I’ve been through my fair share of health scares, financial setbacks, and disappointments in the years since I started this blog and for some reason, I never really blogged about those parts of my life. I almost did in 2007 when Tim had a seizure in my arms on the streets of Brooklyn and I thought he was dying because I’d never seen someone have a seizure (yes, really). Many times since, I’ve been tempted to write about the monotony and insecurities of motherhood (since I do share the thrills and joy of being a mom). The list of possible topics to share is as long as it varied. But something always held me back, some sense that there were lots of places on the internet where you could read about heartache, stress and disappointments. I’ve always wanted this to be an enjoyable place to come spend time.
However, I’ve started to feel differently, partially because the internet has been wildly transformed from the chaotic tell-all days of livejournals and anonymous chat rooms. Today, thanks in part to instagram and iphones, there is a relentless perfectionism to our online lives. An oppressive perfectionism that more often than not makes me feel bad about myself, my life, my choices and I bet makes some of you feel bad, too. Lots has been written about this online “catfishing” and how it makes us feel (exhibit A: Facebook Makes Us Unhappy, Exhibit B Instagram Envy, Exhibit C blogger envy). I guess I realized recently that a relentlessly enjoyable place stops being enjoyable after awhile.
So here’s where I decide this time to share with you that I’m in the middle of a miscarriage, from what is probably an ectopic pregnancy. I’m okay, but I’m not great. The easiest, truest thing to say is that I’m totally uncomfortable emotionally and physically. Here’s one thing no one tells you about miscarriages: they can go on for a long time. The nurse is running out of “good” vein to draw blood, I’ve been to the doctor so many times in the last few weeks. It will be awhile (but the doctor can’t tell me how long) before I’m back to normal physically. My hormones are going crazy, it’s like I don’t fit in my body somehow.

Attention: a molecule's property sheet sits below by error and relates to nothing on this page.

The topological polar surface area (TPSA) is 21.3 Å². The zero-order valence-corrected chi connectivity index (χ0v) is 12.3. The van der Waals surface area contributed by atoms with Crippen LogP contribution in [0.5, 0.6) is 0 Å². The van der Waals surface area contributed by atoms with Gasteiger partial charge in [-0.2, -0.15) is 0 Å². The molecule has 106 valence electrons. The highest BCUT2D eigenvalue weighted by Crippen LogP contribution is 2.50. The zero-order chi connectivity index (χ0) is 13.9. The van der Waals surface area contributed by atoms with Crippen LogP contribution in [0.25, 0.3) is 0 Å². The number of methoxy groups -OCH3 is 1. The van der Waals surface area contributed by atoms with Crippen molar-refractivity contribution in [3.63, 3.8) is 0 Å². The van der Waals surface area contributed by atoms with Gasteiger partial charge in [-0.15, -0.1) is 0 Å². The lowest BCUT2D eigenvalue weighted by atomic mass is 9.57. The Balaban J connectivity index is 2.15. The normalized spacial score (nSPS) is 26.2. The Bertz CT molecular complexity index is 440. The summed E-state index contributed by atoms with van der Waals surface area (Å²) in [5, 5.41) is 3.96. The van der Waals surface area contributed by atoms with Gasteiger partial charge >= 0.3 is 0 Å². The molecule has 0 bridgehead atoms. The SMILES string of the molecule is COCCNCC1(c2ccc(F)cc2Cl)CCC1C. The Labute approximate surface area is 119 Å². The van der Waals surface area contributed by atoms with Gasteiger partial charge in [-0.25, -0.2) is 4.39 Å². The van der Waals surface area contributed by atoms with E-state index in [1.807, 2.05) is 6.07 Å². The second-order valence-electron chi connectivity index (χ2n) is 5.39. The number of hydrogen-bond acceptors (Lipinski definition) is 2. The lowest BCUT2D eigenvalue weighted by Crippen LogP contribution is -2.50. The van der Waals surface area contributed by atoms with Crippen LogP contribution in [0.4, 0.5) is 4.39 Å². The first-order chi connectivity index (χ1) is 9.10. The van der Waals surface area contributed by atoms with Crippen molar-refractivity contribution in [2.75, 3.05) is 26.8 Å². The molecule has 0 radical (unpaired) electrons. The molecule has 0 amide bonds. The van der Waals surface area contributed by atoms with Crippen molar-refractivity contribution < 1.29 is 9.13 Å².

The whole thing is bizarrely isolating, mostly because it’s so physically intense and full of uncertainty and I can’t go around telling the checkout clerk or colleagues or neighbors why I’m not quite myself today. Even telling a few friends was exhausting, mostly because it puts such a burden on the other person to respond in some way. It’s uncomfortable and awkward to talk about it, which was part of the reason I thought maybe it made sense to write this post. Three friends had miscarriages this year (plus Natalie and Anabela who both wrote about their experiences) and clearly miscarriages are more common than we acknowledge culturally. And each woman I know experienced their pregnant / not pregnant moment differently. So I don’t think there is any way to generalize when someone tells you they are going through something like this, and that’s part of what makes it so awkward. How do you know what to say? For me, it’s all happened so fast, after many years of secondary infertility, that while it is of course a very sad moment, it is also a profoundly hopeful moment, too. Complicated, painful, wonderful, chaotic life in a nutshell.
It’s getting late and I’m sleepy so I’ll sign off here with a quiet thanks for reading this and helping me make this a place that can be enjoyable and also full of real life, sometimes.